Cottagecore is classified as an aesthetic trend which has lately been gaining popularity. Perhaps its rise is due to the tumultuous cultural and political environment today or the uncertainty caused by quarantining. Whatever gave a boost to its prominence, Cottagecore is more than an escape. It is an avenue to regaining a sense of peace and security by slowing down and being more hands-on with life. No matter if you live in a rural farmhouse or an urban apartment, here are some ways your cottagecore experience can increase your self-sufficiency.

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Bread is one of the oldest prepared foods. Archeological evidence shows that a form of flatbread was being made by mankind more than 14,000 years ago and yeast bread almost 4,000 years ago. It’s no wonder bread-making gives us the feeling of getting back to our roots! But making our own bread does more than evoke a sense of nostalgia. It grows our ability to care for ourselves. When we combine our ingredients, we are in control of what we eat. If you’re just starting, remember that it can take some practice to get it right, so don’t get frustrated. Keep at it. The more loaves you make, the more pie crusts you roll out, the more buns you bake, the more skilled you become and the less you’ll have to rely on factory-made.



The USDA estimates a frugal food budget to be between $40 and $60 per adult per week, but frozen dinners and take-out can blow that budget in a day! Cooking has historically been considered an essential skill but busy schedules and the availability of pre-made dinners makes it easy to grab and go. Making your meals from scratch not only saves money, it also connects you to your food. Create an inviting space in your kitchen with plants and decor that bring you joy, then spend some time there flipping through old cookbooks and practicing recipes. There’s nothing quite as cozy on a cold night as a hearty bowl of stew you made yourself.



Tending a garden is such a rewarding hobby, but it can be so much more than that. A garden can be an essential tool to putting fresh, healthy foods on your table, saving money at the grocery store, and creating a level of food security. Try supplementing your grocery list with some home-grown selections from your very own garden. Start small with foods you use a lot and that are easy to grow like potatoes, carrots, and onions. If you are just starting with your garden, we have created a beginner's guide on how to plan your garden. If you live in an area that prevents you from planting in the ground, potted plants can be a good alternative and are easier to tend than a traditional garden. Herbs, radishes, tomatoes, and leafy greens such as lettuces do rather well in pots. Another space-saving method of gardening is hydroponics, which uses nutrient-rich water instead of soil. The name sounds high-tech, but it is really simple and with a little research and you’ll be harvesting bumper crops without worrying about frost and pests!

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Let’s face it. That amazing produce you grew at home has a shelf-life, and a short one at that. Eating fresh and seasonal is great, but what do you eat in the winter? It’s time to start preserving. The oldest method of food preservation is drying. A dehydrator can help with this process but really, all you need is some sunshine and a screen or grate to place the sliced food on to ensure proper air circulation. Smoking is thought to be the second oldest food preservation method. Utilizing both the chemicals from the smoke itself, as well as drying from the heat, smoked foods have an amazing flavor and a long shelf-life. Fermenting food adds an incredible amount of flavor as well as healthy probiotics! And it is remarkably easy to do. Your garden-grown cabbages, radishes, and cucumbers can make some amazing pickles, sauerkraut, or kimchi that can last months and months! Canning is a relative newcomer to the food preservation stage but has become a staple in setting up food stores for leaner times. Foods must reach a certain temperature and have a certain pH level for safe shelf storage, but if canned properly, these jars of your treasured produce can last more than a year.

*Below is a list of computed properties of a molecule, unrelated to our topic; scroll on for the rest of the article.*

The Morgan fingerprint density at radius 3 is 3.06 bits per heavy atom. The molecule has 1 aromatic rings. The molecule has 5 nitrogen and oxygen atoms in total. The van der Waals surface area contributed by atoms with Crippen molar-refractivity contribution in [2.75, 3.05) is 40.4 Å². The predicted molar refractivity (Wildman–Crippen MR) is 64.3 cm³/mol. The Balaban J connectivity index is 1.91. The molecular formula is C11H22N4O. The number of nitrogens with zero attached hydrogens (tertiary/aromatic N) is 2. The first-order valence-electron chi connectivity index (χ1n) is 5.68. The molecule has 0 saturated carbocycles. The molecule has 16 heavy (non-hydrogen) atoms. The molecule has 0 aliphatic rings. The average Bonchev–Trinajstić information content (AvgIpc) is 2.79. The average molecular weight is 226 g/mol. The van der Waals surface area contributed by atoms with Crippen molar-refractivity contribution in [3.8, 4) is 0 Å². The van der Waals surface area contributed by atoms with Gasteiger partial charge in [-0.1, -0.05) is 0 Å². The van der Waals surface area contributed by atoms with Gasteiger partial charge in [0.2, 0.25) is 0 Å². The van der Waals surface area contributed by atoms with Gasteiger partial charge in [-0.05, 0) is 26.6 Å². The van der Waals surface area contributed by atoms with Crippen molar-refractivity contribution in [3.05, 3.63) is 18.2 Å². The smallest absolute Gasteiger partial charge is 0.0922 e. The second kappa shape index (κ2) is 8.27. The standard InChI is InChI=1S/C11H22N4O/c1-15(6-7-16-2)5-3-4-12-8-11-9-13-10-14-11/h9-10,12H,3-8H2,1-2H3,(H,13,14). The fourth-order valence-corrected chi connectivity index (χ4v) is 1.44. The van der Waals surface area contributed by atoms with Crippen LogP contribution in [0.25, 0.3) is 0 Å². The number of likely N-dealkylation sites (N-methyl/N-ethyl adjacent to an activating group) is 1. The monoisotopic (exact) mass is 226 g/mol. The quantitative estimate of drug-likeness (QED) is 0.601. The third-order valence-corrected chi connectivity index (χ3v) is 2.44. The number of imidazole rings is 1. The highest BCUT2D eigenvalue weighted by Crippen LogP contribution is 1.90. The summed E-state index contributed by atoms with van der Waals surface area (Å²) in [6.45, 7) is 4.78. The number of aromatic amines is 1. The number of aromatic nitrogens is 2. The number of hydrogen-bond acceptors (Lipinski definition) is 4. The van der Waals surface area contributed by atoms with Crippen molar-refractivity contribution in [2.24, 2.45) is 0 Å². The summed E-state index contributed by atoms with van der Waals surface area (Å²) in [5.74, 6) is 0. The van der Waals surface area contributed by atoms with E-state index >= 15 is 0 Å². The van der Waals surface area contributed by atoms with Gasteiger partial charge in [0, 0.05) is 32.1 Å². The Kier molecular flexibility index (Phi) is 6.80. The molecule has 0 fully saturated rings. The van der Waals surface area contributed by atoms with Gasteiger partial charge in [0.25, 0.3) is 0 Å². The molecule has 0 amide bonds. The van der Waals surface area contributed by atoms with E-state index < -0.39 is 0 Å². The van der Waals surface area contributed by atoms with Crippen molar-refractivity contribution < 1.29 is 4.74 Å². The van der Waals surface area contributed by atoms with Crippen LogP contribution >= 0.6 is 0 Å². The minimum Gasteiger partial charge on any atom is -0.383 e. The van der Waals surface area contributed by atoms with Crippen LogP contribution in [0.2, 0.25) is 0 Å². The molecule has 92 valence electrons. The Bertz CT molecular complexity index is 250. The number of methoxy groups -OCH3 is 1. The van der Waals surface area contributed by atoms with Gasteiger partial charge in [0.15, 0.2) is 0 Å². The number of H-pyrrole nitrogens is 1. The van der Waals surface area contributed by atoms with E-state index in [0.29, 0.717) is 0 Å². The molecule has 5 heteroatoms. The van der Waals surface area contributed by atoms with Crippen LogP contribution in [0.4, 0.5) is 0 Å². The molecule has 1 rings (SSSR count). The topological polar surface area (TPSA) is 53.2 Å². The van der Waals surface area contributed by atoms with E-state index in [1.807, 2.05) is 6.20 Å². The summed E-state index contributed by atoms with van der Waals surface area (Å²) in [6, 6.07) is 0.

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Happy hens laying fresh eggs and controlling pesky insects around your garden sounds like a dream! But you don’t necessarily have to live out in the country to make it a reality. Chickens are a great addition to your cottagecore lifestyle and many communities allow a certain number of chickens, provided you have the space. Check your local city ordinances for the specifics. Chickens don’t require a rooster for egg-laying, and all the fresh grass and insects they get to eat make those eggs more nutritious for you! Learn how to connect with your chickens by reading our article about life on a farm. If you live in an area that does not allow chickens, you can still enjoy farm-fresh eggs and skip the hustle and bustle of the grocery store. Take a trip to the local farmers market or look up local chicken farmers who raise their birds free-range and cruelty-free. You can keep the simple-life aesthetic and help a small business at the same time!

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Maybe you’re just dipping your toe into the cottagecore trend for the first time, or you may already be elbows-deep in baking and quilting; remember, cottagecore is ultimately about serenity found in simple things. Don’t tackle more than you’re comfortable with. But even as you find tranquility through this simpler lifestyle, you may just find you’re becoming more self-sufficient as well.

By Lindsey Knight

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